In The Innovators, Walter Isaacson argues that collaboration is the key that unlocked all great innovations. When people have conversations, things move.
At Invisible, we impart our innovative spirit and vision of the future of work in everything we do. As we usher in the evolution of how work is outsourced and automated, we’re also looking forward to a future where work isn’t constrained to cubicles and conference rooms.
That’s why we’re leading by example.
While influential business leaders are touting a return to corporate offices, we’re a remote-only company with partners and agents in 36 countries. We have no central headquarters, no fancy office buildings, no high-tech conference rooms.
Instead of shared walls to boost team performance, we’ve invested in memorable experiences amongst partners to foster the spirit of collaboration. In fact, we recently gathered the partnership in Costa Rica for 8 days.
Our goal when we invest in experiences is to improve our teamwork. We think you should try it, too.
To test our theory, we surveyed 665 employed Americans to get their take on shared experiences with their co-workers. Almost 71% of those we surveyed said they had attended a group experience hosted by their employer. Bravo!
Here’s what the experts say:
First, Harvard Professor Amy Edmonson argues teaming is a function of information sharing, perspective taking, and turn-taking, which are habits critical to trust behaviors.
Why is trust so important? Stephen R. Covey writes in The Speed of Trust, “Teams and organizations that operate with high trust significantly outperform those who don’t.”
Using Professor Edmonson’s framework, one way to share information and promote trust through a group experience is storytelling. Our CEO Francis Pedraza did so at our Costa Rica retreat by sharing business performance and goals through the medium of a play he wrote. Every partner had a part.
Our survey results concur with Professor Edmonson’s argument: 70% of workers report trusting their co-workers more after a group experience hosted by their employer.
Second, it helps people meet work friends, which are statistically correlated with performance and retention and only made through informal sharing and close physical proximity and shared memories.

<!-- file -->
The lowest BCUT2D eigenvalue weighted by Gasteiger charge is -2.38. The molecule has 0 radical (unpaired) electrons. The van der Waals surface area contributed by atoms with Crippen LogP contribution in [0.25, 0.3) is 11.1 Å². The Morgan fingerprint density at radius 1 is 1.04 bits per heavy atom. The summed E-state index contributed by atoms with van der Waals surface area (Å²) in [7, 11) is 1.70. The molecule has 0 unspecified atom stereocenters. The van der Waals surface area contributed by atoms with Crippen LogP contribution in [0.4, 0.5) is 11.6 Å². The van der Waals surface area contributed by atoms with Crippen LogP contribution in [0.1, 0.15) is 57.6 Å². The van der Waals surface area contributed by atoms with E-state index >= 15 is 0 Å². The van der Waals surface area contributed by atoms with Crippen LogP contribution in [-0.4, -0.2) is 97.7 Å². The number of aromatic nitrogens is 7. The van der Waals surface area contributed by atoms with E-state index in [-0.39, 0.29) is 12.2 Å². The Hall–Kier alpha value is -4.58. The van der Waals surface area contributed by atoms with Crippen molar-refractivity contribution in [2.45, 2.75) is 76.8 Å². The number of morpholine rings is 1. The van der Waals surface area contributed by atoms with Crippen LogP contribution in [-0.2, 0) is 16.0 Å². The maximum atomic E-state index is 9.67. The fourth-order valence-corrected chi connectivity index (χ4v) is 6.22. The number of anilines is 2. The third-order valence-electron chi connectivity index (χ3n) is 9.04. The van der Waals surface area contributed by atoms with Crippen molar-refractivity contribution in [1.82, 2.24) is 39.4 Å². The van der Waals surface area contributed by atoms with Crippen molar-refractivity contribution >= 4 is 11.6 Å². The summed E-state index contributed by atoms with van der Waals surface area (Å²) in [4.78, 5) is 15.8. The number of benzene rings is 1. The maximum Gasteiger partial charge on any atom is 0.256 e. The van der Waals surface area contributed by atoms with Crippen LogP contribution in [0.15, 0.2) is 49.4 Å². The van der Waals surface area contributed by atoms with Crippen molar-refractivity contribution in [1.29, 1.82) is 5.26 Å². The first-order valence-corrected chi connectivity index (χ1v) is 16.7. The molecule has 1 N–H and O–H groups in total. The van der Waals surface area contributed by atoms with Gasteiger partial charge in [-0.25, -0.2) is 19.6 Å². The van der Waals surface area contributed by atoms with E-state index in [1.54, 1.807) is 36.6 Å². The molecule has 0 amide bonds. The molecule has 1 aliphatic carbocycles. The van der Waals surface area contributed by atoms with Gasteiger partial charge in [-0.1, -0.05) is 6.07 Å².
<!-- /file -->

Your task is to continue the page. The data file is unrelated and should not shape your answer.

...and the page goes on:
Invisible partner Olivia Chiong wrote about the company’s off-site in Costa Rica in a recent blog. Olivia said about the trip, “I gained so much in this wonderful week that even a month after it, I’m still buzzing from the post event high. I learned some things about myself and so much about my co-workers.”
“The connections made during the on-site are already bearing fruit," Olivia noted.
We learned in our survey that having strong relationships with co-workers matters to over 68% of working Americans. Most reported feeling more engaged in their work when they have strong relationships with co-workers.
Third, it creates a context that normalizes small acts of vulnerability and creates psychological safety. Not like sharing your darkest secrets, but sharing the details of a challenging company decision, or even what gives you personal meaning.
Olivia concluded that aside from the fun activities like kayaking and animal sanctuary tours, “[there] were many real conversations that detailed our plans and vision for the company and how we can work together to achieve our moonshot.”
Investment in shared experiences over shared walls goes beyond improved teamwork – it impacts the bottom line.
Let’s do the math.
We referenced in a previous blog post a study detailing the cost of keeping employees at the office, which can be up to $11,000 a year for every employee. On the other hand, an impactful yearly corporate retreat would cost your company between $2,000 and $7,000 per employee.
With workers returning with a renewed sense of team, we’d argue that the ROI for the shared experience is much higher.
Another cost is turnover.
We learned in our survey that a staggering 76% of workers felt more engaged in their work after a group experience hosted by their employer. Engaged employees are more likely to stay in your organization, which can save you thousands in turnover costs.
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